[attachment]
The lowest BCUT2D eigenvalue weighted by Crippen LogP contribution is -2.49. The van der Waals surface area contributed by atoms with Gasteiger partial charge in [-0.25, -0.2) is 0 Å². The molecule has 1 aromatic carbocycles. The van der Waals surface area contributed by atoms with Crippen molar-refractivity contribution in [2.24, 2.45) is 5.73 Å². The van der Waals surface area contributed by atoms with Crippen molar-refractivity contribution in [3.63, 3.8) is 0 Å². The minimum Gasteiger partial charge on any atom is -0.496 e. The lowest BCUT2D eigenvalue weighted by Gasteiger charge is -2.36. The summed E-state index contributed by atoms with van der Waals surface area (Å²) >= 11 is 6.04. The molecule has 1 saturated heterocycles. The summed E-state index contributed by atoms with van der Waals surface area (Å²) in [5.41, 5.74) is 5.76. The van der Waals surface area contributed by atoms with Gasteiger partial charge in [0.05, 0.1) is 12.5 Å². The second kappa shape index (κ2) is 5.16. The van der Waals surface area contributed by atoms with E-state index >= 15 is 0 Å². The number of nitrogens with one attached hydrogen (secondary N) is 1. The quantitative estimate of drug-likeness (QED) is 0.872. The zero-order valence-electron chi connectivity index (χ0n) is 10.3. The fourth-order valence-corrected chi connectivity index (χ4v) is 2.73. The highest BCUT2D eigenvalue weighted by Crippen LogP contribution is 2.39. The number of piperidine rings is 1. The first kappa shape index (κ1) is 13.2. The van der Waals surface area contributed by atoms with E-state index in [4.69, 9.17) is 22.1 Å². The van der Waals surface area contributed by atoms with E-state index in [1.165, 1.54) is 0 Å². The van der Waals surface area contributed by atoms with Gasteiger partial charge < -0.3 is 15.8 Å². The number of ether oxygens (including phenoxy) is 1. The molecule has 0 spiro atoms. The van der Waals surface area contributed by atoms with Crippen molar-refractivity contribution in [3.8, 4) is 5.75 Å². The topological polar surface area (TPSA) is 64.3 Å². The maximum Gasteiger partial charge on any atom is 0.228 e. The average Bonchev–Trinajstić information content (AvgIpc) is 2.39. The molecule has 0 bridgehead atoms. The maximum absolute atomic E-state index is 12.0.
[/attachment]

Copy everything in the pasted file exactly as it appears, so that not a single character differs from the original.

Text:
The lowest BCUT2D eigenvalue weighted by Crippen LogP contribution is -2.49. The van der Waals surface area contributed by atoms with Gasteiger partial charge in [-0.25, -0.2) is 0 Å². The molecule has 1 aromatic carbocycles. The van der Waals surface area contributed by atoms with Crippen molar-refractivity contribution in [2.24, 2.45) is 5.73 Å². The van der Waals surface area contributed by atoms with Crippen molar-refractivity contribution in [3.63, 3.8) is 0 Å². The minimum Gasteiger partial charge on any atom is -0.496 e. The lowest BCUT2D eigenvalue weighted by Gasteiger charge is -2.36. The summed E-state index contributed by atoms with van der Waals surface area (Å²) >= 11 is 6.04. The molecule has 1 saturated heterocycles. The summed E-state index contributed by atoms with van der Waals surface area (Å²) in [5.41, 5.74) is 5.76. The van der Waals surface area contributed by atoms with Gasteiger partial charge in [0.05, 0.1) is 12.5 Å². The second kappa shape index (κ2) is 5.16. The van der Waals surface area contributed by atoms with E-state index >= 15 is 0 Å². The number of nitrogens with one attached hydrogen (secondary N) is 1. The quantitative estimate of drug-likeness (QED) is 0.872. The zero-order valence-electron chi connectivity index (χ0n) is 10.3. The fourth-order valence-corrected chi connectivity index (χ4v) is 2.73. The highest BCUT2D eigenvalue weighted by Crippen LogP contribution is 2.39. The number of piperidine rings is 1. The first kappa shape index (κ1) is 13.2. The van der Waals surface area contributed by atoms with E-state index in [4.69, 9.17) is 22.1 Å². The van der Waals surface area contributed by atoms with E-state index in [1.165, 1.54) is 0 Å². The van der Waals surface area contributed by atoms with Gasteiger partial charge < -0.3 is 15.8 Å². The number of ether oxygens (including phenoxy) is 1. The molecule has 0 spiro atoms. The van der Waals surface area contributed by atoms with Crippen molar-refractivity contribution in [3.8, 4) is 5.75 Å². The topological polar surface area (TPSA) is 64.3 Å². The maximum Gasteiger partial charge on any atom is 0.228 e. The average Bonchev–Trinajstić information content (AvgIpc) is 2.39. The molecule has 0 bridgehead atoms. The maximum absolute atomic E-state index is 12.0.